Visitors can look through a peephole in the wall to see a hidden copy of a 1985 Scientific American issue, which features a colorful picture of the Mandelbrot set on the cover. Samuel explains that she wanted to show the scientific process, which is often outside of public view, and hide the more familiar, multihued image.
Printouts similar to the white series led to the discovery of speckles surrounding the larger set. At first, Mandelbrot thought that the specks might be dirt from the printer. Zooming in to the image with the computer allowed him to clear “ambiguity between mathematics and dirt,” Samuel says.
Mandelbrot sought to understand if those speckles, which he dubbed "islands," were connected to the larger whole. The first time the set was published, in the Annals of the New York Academy of Sciences, the publication’s photo editor removed the dots—likely mistaking them for dust or a printer artifact. Samuels recalls that even years later Mandelbrot would get upset about this error. When he sent the text to colleagues he drew dots in by hand. Later, mathematicians Adrian Douady and John H. Hubbard would mathematically prove that the term "islands" was a misnomer and the speckles were indeed part of the whole.
The exhibit also reveals the work of Mandelbrot's contemporaries. Visitors can turn away from the white series and examine a scrolling printout of two lines crossing each other. Neat handwriting on the top of the printout proclaims it the original. It is the handwriting of Edward N. Lorenz, a meteorologist, mathematician and pioneer of chaos theory. The printout is a visualization of chaos—both lines are from equations that are initially very similar to each other, but over time they become drastically different. Chaos theory explains that it is nearly impossible to make long-term predictions about certain systems—the weather, for example—because they are highly sensitive to small initial perturbations.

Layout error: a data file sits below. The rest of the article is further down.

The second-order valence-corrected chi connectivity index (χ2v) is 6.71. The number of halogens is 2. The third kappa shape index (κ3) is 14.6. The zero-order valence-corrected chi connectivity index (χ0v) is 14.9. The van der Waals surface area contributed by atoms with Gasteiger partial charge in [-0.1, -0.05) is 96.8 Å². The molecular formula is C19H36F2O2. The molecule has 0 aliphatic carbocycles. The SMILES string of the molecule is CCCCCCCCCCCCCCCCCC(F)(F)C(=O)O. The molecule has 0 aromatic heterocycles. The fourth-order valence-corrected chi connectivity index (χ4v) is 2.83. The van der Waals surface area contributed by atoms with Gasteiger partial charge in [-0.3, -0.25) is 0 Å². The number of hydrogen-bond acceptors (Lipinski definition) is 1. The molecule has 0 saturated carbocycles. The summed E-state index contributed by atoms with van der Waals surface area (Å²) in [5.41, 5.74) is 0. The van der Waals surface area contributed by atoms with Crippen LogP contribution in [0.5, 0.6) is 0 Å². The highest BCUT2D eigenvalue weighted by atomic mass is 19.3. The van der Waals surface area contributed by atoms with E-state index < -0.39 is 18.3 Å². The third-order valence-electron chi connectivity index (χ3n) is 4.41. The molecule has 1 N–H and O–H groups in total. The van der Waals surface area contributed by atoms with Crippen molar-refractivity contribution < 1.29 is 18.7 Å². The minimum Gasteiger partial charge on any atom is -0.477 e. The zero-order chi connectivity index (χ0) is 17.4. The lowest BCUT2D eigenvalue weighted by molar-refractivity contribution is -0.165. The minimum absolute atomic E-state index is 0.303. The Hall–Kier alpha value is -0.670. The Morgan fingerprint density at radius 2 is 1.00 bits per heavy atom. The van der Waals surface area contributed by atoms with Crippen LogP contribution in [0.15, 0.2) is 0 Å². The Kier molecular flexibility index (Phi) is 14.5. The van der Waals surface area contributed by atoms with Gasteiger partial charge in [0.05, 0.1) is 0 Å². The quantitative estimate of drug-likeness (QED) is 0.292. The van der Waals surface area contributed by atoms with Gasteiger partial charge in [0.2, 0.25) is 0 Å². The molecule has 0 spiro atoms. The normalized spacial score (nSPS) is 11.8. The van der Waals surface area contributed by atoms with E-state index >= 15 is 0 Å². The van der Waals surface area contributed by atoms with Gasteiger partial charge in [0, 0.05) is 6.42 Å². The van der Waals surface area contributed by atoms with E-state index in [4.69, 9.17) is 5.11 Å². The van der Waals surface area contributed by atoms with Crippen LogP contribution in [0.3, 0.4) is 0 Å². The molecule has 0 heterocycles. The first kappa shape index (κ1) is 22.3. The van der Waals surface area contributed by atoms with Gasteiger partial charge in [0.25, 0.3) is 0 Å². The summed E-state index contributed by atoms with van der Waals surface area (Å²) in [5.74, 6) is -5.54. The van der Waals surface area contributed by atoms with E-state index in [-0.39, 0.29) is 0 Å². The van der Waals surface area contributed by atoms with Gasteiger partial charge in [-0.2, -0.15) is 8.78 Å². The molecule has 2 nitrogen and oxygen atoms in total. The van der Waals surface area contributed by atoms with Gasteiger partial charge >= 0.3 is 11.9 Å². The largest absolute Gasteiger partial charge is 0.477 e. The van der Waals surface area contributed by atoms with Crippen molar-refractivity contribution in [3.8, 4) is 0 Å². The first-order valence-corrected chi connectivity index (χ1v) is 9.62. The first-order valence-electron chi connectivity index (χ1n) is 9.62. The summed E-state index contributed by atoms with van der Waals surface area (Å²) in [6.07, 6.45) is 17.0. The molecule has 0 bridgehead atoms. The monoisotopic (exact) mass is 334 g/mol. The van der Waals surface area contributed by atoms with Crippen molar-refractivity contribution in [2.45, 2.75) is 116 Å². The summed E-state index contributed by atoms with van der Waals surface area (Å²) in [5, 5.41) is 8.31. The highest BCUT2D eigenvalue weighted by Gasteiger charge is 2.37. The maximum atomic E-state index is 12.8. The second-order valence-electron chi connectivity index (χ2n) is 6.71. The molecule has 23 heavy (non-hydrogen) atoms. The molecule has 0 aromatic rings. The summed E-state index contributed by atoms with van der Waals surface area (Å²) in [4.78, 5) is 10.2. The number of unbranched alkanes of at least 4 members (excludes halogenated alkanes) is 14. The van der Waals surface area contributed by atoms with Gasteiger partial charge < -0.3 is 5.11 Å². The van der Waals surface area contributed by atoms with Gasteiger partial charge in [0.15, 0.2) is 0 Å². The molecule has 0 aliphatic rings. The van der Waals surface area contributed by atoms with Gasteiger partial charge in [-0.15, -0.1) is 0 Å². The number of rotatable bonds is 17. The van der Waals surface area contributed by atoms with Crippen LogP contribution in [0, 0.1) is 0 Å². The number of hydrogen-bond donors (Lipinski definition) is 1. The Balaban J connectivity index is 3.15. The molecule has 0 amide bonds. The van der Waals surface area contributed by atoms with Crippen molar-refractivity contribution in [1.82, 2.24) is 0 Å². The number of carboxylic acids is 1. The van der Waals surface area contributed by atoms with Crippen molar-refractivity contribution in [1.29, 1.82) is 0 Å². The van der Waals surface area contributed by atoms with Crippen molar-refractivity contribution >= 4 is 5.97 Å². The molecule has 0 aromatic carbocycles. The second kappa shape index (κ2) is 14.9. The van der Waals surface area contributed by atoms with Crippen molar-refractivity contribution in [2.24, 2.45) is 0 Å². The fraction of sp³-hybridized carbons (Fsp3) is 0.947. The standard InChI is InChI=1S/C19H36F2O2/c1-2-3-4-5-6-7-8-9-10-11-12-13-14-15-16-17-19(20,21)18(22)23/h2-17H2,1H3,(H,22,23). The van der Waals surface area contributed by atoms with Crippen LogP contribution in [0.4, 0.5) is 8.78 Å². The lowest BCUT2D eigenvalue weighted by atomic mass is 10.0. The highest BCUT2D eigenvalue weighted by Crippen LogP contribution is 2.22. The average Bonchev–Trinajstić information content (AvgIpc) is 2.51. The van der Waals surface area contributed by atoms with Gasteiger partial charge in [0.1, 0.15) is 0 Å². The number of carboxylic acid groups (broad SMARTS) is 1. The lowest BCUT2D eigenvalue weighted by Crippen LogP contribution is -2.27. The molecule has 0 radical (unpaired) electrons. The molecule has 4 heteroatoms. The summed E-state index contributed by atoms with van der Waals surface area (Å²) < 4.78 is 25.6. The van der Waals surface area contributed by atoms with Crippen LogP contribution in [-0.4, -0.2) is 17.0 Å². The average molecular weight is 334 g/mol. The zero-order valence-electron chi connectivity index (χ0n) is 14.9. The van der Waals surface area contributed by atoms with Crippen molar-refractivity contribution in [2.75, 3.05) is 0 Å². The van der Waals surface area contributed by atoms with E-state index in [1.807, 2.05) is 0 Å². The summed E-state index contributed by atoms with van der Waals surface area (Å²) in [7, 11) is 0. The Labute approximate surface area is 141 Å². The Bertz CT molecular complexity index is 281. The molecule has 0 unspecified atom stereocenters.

The entire exhibit explores the idea that whereas the computer enabled a revolution in mathematics and visual thinking, the interaction of hand, pencil and paper remains vital to understanding and discovery. One section displays sketches and letters from several researchers that show their visual thought processes as they shape and advance theory.
The drawing corner includes four pages covered in blue-ink sketches by Otto Rössler, a German biochemist who works on chaos theory. In these drawings Rössler starts with a dynamic system known as the Lorenz attractor. Then, with pen and paper, he discovers a new type of chaotic attractor. The process of drawing is the process of discovery, Samuel says. Before he put pen to paper, Rössler did not know the equation for the new attractor, but by the fourth page it is clear in his mind. The moment he discovers the final form of his attractor is marked with a green arrow.
The exhibit packs a great amount of information and history into a small space. For this it is notable. But the show also offers a rare opportunity to peek into the workings of renowned math minds.